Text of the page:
Last week, Arizona Gov. Jan Brewer signed a statewide law forcing local police officers to question and potentially detain anyone they "reasonably suspect" to be an undocumented immigrant. If you believe our local law enforcement agencies, who will be required to implement the mandates of this law, it will lead to mistrust between police and the people they have sworn to protect. The law violates due process, civil rights, and federal sovereignty over immigration policy. While I believe the courts will quickly overturn it, I am concerned that the damage to my home state's credibility has already been done.
The flurry of local legislation is adding to the pressure on Congress to pass comprehensive immigration reform and avoid adding to a hodgepodge of laws regulating immigration.
“There is real frustration because our immigration system is broken,” said Michele Waslin of the Washington-based Immigration Policy Center. “But you also need to look at what this type of legislation says about you as a city.”
Immigrants make cities more economically competitive. A recent post on Immigration Impact highlights a recent report from Americas Society/Council of the Americas (AS/COA) describing five ways immigrants make cities more economically competitive. Specifically, immigrants 1) contribute to a dynamic labor force and spur economic growth, 2) are more likely to start businesses and create jobs in their cities, 3) are critical to helping cities counteract population decline, keeping economies vibrant and strong, 4) make cities more attractive by raising housing values, and 5) contribute to a talented workforce through higher levels of education.Read more...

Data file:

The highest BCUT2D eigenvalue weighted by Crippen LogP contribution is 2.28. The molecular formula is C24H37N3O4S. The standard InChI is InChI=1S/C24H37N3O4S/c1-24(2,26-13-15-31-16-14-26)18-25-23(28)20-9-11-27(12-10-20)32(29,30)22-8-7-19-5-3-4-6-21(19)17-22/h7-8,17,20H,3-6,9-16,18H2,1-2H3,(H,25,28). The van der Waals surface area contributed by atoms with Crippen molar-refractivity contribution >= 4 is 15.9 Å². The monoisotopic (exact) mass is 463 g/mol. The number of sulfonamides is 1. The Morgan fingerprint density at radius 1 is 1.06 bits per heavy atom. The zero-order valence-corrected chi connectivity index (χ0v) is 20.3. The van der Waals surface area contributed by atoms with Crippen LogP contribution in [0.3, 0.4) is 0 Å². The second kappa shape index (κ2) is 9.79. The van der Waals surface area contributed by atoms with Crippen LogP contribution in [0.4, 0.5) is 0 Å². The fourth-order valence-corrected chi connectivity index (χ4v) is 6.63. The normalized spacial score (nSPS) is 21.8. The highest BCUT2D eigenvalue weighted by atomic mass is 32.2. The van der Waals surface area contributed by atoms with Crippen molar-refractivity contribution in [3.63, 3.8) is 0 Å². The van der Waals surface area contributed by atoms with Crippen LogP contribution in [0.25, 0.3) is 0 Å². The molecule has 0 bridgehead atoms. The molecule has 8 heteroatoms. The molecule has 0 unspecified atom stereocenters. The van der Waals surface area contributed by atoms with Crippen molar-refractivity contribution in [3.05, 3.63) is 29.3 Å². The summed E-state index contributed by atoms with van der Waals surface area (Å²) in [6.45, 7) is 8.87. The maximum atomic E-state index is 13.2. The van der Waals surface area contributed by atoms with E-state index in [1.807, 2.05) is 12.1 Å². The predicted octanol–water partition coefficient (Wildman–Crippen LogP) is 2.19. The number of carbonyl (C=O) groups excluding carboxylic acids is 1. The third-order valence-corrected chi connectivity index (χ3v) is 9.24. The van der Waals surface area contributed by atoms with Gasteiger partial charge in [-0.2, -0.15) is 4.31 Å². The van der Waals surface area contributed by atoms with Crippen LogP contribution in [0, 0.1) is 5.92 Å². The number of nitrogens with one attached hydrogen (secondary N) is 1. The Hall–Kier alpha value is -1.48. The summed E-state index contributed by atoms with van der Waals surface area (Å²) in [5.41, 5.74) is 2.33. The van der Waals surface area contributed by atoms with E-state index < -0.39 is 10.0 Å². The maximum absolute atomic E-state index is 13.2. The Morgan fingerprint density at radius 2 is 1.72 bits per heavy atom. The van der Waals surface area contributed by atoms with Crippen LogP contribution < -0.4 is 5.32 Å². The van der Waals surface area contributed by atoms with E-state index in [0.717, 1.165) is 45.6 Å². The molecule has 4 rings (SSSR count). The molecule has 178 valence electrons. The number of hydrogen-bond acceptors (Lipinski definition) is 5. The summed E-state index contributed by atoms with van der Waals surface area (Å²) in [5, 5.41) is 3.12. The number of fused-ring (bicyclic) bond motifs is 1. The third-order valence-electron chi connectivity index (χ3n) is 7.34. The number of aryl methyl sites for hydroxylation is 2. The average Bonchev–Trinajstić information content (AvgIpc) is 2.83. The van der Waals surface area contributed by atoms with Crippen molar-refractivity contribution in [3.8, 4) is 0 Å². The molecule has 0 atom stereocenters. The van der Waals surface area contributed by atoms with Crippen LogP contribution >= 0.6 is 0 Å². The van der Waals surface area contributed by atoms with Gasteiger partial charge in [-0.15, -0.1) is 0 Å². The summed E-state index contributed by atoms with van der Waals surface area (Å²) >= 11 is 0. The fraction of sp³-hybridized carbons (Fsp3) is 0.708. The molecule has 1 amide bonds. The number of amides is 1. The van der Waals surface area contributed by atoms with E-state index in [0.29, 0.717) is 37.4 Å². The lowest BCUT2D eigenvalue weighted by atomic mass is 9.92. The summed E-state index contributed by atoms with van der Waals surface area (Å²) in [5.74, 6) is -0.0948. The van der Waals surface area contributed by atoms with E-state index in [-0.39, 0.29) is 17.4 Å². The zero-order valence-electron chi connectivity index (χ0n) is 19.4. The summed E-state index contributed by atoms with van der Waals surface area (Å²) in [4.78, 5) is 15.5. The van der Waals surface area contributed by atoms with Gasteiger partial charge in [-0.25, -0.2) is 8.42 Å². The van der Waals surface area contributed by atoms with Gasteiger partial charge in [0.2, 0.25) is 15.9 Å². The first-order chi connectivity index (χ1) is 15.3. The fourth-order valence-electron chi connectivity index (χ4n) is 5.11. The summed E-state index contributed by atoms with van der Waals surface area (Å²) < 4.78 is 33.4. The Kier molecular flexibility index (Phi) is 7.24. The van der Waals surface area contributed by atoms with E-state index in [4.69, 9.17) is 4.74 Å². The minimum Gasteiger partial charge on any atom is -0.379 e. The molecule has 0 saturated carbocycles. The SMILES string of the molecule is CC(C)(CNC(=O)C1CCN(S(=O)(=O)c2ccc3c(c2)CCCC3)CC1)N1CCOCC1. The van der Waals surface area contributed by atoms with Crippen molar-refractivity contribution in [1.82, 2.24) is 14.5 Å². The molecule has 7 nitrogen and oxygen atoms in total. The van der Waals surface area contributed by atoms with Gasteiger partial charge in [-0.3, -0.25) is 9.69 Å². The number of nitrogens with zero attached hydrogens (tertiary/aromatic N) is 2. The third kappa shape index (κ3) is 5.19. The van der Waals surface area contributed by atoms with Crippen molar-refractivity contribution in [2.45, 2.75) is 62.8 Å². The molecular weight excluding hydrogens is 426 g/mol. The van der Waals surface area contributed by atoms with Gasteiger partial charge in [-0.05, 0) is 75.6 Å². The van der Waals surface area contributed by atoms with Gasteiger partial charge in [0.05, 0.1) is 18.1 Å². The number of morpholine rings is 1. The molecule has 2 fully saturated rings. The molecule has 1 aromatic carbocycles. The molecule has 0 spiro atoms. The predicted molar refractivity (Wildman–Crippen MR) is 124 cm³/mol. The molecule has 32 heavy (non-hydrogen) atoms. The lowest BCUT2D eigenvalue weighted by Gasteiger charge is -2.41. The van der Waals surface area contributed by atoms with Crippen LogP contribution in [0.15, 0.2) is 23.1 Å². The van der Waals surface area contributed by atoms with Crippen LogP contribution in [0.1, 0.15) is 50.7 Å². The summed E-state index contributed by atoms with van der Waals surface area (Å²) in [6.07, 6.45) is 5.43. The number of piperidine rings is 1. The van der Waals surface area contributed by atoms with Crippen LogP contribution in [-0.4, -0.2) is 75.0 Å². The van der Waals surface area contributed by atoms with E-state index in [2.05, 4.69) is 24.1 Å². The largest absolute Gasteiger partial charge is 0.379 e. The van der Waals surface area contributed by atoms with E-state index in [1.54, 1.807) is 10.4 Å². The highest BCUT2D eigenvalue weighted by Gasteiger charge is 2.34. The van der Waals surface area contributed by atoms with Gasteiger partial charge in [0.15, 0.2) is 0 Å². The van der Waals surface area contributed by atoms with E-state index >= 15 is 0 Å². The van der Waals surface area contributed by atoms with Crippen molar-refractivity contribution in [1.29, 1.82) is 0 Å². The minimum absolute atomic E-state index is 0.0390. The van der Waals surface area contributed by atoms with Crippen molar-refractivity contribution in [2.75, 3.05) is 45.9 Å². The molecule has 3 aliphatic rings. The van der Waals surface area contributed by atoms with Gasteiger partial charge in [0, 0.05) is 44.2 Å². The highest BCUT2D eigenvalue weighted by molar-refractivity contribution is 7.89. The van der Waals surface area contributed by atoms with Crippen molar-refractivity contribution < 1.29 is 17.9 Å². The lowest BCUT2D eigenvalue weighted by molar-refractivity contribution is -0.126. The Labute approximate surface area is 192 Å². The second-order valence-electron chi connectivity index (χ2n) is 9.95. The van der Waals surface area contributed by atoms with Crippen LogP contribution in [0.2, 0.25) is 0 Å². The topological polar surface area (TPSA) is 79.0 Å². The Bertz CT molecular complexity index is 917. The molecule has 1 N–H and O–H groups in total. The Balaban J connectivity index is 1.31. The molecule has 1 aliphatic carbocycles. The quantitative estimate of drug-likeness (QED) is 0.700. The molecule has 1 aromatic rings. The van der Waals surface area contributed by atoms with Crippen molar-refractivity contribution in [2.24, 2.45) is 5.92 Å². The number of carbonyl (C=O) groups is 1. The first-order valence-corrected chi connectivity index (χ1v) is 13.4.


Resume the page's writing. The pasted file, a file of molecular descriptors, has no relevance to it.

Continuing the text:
This Practice Advisory addresses the deadline for filing an Equal Access to Justice Act (EAJA) fee application, the statutory requirements for eligibility, and procedural aspects of filing an application, including documenting and calculating fees.
This Practice Advisory discusses the problems arising from the use of video hearings, and suggests ways to protect the respondent's rights and move for in-person hearings where that strategy is selected.
The report findings closely mirror results released in July by the Immigration Policy Center that said illegal immigrants make up about 2.2 percent of Oklahoma's work force, contributing $580.3 million in economic activity and $257.8 million in gross state product.